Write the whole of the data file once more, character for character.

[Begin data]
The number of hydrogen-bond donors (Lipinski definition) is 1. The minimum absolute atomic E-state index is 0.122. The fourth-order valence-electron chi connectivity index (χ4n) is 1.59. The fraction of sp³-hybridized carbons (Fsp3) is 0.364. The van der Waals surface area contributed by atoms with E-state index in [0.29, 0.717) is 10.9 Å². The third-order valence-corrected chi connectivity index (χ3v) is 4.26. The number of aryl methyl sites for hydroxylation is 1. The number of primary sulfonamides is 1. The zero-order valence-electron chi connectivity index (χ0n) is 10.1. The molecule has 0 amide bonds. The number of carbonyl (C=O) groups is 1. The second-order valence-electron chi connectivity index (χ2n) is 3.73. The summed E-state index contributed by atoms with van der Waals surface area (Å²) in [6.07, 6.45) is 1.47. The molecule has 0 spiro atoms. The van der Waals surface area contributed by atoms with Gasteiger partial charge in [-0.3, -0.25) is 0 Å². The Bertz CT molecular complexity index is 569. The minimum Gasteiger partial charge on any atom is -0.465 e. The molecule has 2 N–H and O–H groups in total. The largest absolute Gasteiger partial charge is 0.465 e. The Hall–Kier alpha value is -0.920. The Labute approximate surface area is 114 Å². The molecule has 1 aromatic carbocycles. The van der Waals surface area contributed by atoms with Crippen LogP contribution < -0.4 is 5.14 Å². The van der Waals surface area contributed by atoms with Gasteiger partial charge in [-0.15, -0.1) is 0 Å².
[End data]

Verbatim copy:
The number of hydrogen-bond donors (Lipinski definition) is 1. The minimum absolute atomic E-state index is 0.122. The fourth-order valence-electron chi connectivity index (χ4n) is 1.59. The fraction of sp³-hybridized carbons (Fsp3) is 0.364. The van der Waals surface area contributed by atoms with E-state index in [0.29, 0.717) is 10.9 Å². The third-order valence-corrected chi connectivity index (χ3v) is 4.26. The number of aryl methyl sites for hydroxylation is 1. The number of primary sulfonamides is 1. The zero-order valence-electron chi connectivity index (χ0n) is 10.1. The molecule has 0 amide bonds. The number of carbonyl (C=O) groups is 1. The second-order valence-electron chi connectivity index (χ2n) is 3.73. The summed E-state index contributed by atoms with van der Waals surface area (Å²) in [6.07, 6.45) is 1.47. The molecule has 0 spiro atoms. The van der Waals surface area contributed by atoms with Gasteiger partial charge in [-0.3, -0.25) is 0 Å². The Bertz CT molecular complexity index is 569. The minimum Gasteiger partial charge on any atom is -0.465 e. The molecule has 2 N–H and O–H groups in total. The largest absolute Gasteiger partial charge is 0.465 e. The Hall–Kier alpha value is -0.920. The Labute approximate surface area is 114 Å². The molecule has 1 aromatic carbocycles. The van der Waals surface area contributed by atoms with Crippen LogP contribution < -0.4 is 5.14 Å². The van der Waals surface area contributed by atoms with Gasteiger partial charge in [-0.15, -0.1) is 0 Å².